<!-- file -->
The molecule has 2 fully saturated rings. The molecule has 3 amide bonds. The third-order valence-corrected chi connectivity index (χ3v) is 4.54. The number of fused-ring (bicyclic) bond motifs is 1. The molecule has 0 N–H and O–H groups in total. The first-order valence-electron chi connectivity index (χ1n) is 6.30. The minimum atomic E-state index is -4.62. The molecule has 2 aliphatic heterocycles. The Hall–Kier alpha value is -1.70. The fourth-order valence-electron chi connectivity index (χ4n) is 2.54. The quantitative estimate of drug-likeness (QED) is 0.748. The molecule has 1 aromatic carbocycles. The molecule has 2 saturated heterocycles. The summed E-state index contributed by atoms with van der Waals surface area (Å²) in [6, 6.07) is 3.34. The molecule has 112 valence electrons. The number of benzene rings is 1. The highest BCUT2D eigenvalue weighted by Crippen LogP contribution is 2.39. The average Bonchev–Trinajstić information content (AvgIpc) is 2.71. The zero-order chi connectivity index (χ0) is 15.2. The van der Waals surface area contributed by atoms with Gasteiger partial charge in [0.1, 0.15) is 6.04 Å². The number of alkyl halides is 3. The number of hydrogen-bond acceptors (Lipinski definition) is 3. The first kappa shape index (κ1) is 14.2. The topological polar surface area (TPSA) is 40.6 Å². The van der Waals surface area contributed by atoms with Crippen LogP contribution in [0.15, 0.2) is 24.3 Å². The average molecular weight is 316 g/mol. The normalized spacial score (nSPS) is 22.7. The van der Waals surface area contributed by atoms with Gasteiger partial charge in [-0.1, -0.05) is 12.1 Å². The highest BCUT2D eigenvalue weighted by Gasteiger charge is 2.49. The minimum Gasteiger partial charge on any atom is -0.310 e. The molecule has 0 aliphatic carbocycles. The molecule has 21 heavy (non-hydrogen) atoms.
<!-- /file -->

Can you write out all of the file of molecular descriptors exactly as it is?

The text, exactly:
The molecule has 2 fully saturated rings. The molecule has 3 amide bonds. The third-order valence-corrected chi connectivity index (χ3v) is 4.54. The number of fused-ring (bicyclic) bond motifs is 1. The molecule has 0 N–H and O–H groups in total. The first-order valence-electron chi connectivity index (χ1n) is 6.30. The minimum atomic E-state index is -4.62. The molecule has 2 aliphatic heterocycles. The Hall–Kier alpha value is -1.70. The fourth-order valence-electron chi connectivity index (χ4n) is 2.54. The quantitative estimate of drug-likeness (QED) is 0.748. The molecule has 1 aromatic carbocycles. The molecule has 2 saturated heterocycles. The summed E-state index contributed by atoms with van der Waals surface area (Å²) in [6, 6.07) is 3.34. The molecule has 112 valence electrons. The number of benzene rings is 1. The highest BCUT2D eigenvalue weighted by Crippen LogP contribution is 2.39. The average Bonchev–Trinajstić information content (AvgIpc) is 2.71. The zero-order chi connectivity index (χ0) is 15.2. The van der Waals surface area contributed by atoms with Gasteiger partial charge in [0.1, 0.15) is 6.04 Å². The number of alkyl halides is 3. The number of hydrogen-bond acceptors (Lipinski definition) is 3. The first kappa shape index (κ1) is 14.2. The topological polar surface area (TPSA) is 40.6 Å². The van der Waals surface area contributed by atoms with Crippen LogP contribution in [0.15, 0.2) is 24.3 Å². The average molecular weight is 316 g/mol. The normalized spacial score (nSPS) is 22.7. The van der Waals surface area contributed by atoms with Gasteiger partial charge in [-0.1, -0.05) is 12.1 Å². The highest BCUT2D eigenvalue weighted by Gasteiger charge is 2.49. The minimum Gasteiger partial charge on any atom is -0.310 e. The molecule has 0 aliphatic carbocycles. The molecule has 21 heavy (non-hydrogen) atoms.